Scuba diving is one the world’s most unique sports where beauty, potential injury or death are often close together.  

With 71 percent of the Earth covered by water there are numerous untouched views only accessible by water.

Unlike many sports scuba diving doesn’t require extreme athletic prowess just the ability to swim which opens the sport to many diver of all ages.

Recreational diving didn’t become sport until 1942 when Jacques Cousteau and engineer Emilie Gagnan created the world’s first successful rebreathing device.

Most recreational diving is limited to 120 feet with technical dives as deep as 330 feet using a special mixture of air called Trimix.

The current world record for a deep scuba dive is held by Ahmed Gabr of Egypt at 1,090 feet set in 2014.

Gabr dove with nine tanks and took 12 minutes to reach his depth and 14 hours to return to the surface.

Grady Weston of Extreme Sports, based out of Joplin, Missouri has been diving for the past 27 years.

Weston, a native of Paradise Point on Grand Lake, has also been teaching scuba with his wife Deb for about 20 years.

With both his children certified divers, Weston started Extreme Sports to promote family fun.

Almost every week Weston offers classes ranging from your first open water certification to more advanced dives.

Recently Weston took a class of 12 divers to Beaver Lake in Arkansas for the final few dives required to become a certified scuba diver.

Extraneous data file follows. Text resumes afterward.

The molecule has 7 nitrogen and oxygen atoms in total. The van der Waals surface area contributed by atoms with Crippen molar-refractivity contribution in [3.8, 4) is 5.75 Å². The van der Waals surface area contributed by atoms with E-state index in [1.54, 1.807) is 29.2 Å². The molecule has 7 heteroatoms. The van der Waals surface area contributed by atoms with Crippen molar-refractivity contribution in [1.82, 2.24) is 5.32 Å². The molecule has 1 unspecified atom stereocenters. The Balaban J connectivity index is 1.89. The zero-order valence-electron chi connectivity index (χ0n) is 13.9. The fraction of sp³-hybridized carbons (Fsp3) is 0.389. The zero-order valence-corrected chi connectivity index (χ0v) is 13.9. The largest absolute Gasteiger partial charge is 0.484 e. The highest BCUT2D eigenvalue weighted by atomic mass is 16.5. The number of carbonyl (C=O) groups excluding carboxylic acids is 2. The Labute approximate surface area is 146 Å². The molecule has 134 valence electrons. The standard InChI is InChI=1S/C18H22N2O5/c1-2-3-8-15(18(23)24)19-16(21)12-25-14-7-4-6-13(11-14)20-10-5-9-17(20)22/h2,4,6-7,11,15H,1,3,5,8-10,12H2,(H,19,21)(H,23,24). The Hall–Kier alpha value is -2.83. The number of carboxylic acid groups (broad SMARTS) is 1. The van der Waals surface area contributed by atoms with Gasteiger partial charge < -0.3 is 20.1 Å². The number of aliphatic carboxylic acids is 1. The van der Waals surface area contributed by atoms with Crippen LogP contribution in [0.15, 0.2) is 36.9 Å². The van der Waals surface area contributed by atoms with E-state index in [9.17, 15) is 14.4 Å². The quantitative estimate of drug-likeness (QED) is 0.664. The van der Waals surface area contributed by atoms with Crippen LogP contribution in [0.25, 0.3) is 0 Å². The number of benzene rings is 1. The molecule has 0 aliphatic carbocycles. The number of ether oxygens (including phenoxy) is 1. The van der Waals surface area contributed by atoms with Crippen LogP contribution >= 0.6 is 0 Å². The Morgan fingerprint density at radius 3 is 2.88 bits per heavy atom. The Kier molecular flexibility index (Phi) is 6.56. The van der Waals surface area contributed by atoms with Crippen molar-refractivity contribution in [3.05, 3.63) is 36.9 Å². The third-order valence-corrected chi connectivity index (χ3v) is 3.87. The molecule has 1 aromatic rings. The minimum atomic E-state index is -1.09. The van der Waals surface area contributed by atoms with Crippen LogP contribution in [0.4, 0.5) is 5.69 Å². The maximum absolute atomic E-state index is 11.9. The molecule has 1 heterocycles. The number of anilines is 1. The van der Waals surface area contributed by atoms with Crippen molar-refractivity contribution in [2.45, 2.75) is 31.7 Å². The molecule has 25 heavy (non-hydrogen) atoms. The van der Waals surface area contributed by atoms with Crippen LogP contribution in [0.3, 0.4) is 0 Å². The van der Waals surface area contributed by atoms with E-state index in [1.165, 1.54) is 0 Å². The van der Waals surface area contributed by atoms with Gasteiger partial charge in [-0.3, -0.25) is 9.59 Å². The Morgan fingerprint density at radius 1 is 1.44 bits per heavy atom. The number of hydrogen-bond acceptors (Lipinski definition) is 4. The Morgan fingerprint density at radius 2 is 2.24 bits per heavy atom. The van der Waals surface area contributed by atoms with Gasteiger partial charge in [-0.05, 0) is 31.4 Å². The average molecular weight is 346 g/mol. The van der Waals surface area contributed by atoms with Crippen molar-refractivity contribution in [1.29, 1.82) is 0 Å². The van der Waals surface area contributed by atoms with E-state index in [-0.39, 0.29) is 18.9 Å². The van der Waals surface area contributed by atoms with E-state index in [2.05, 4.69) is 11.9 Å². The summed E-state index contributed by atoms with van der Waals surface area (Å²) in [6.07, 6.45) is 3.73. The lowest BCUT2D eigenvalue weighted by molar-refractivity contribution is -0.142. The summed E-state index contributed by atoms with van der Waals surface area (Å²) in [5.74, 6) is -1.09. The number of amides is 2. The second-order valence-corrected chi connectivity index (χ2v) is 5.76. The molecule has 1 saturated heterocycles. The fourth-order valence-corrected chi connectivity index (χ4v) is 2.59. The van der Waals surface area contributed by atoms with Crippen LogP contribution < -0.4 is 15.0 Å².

Weston said he doesn't dive in Grand Lake because of visibility issues, which can be as little as a foot. 

Nick Salzer from Carl Junction, Missouri had the distinction of being the youngest diver - at the age of 13 - working on his open water certification.

Salzer was accompanied by his father who was excited his son found a sport he took such as strong interest in.

Having already completed some hours of homework and three pool dives Nick was feeling, “good not nervous” about his first dive.

Salzer became interested in diving because he wants to be a marine biologist. He thought diving would be a good way to start exploring his interests.

With plans to attend the University of Florida, Salzer is otherwise a normal teenager with interests in video games, wrestling at school and hopes to earn more scuba certifications.

With his open water diver, Salzer will be able to dive to depths up to 60 feet with a dive buddy.

Weston will take another class to Mermet, Illinois the second week of September to teach the advanced diver class, which allows divers to reach depths up to 120 feet.

Mermet is the U.S. Marshals film location showcasing a sunken 727 aircraft which is still underwater for divers to explore.

Beaver Lake is one of the best diving locations within short driving distance, Weston said, because it boasts clear visibility and depths reaching up to 300 feet in some areas.

Beaver Lake also offers sites such as submerged resorts, buildings, cars and even statues.

“Water temperatures stay warm in this area through October which allows divers a long season running from mid-May till mid-November,” said Weston.

While diving may seem daunting and even dangerous to some, Ronnie Prevost a licensed diver with upwards of 700 dives compares it to everyday activities.

"Scuba diving is like driving a car," Prevost said. "If you’re careful and pay attention it’s a very safe activity, but if you’re not it can be very dangerous.”

Both Prevost and his wife have been active divers for many years with Ronnie becoming a dive instructor as well.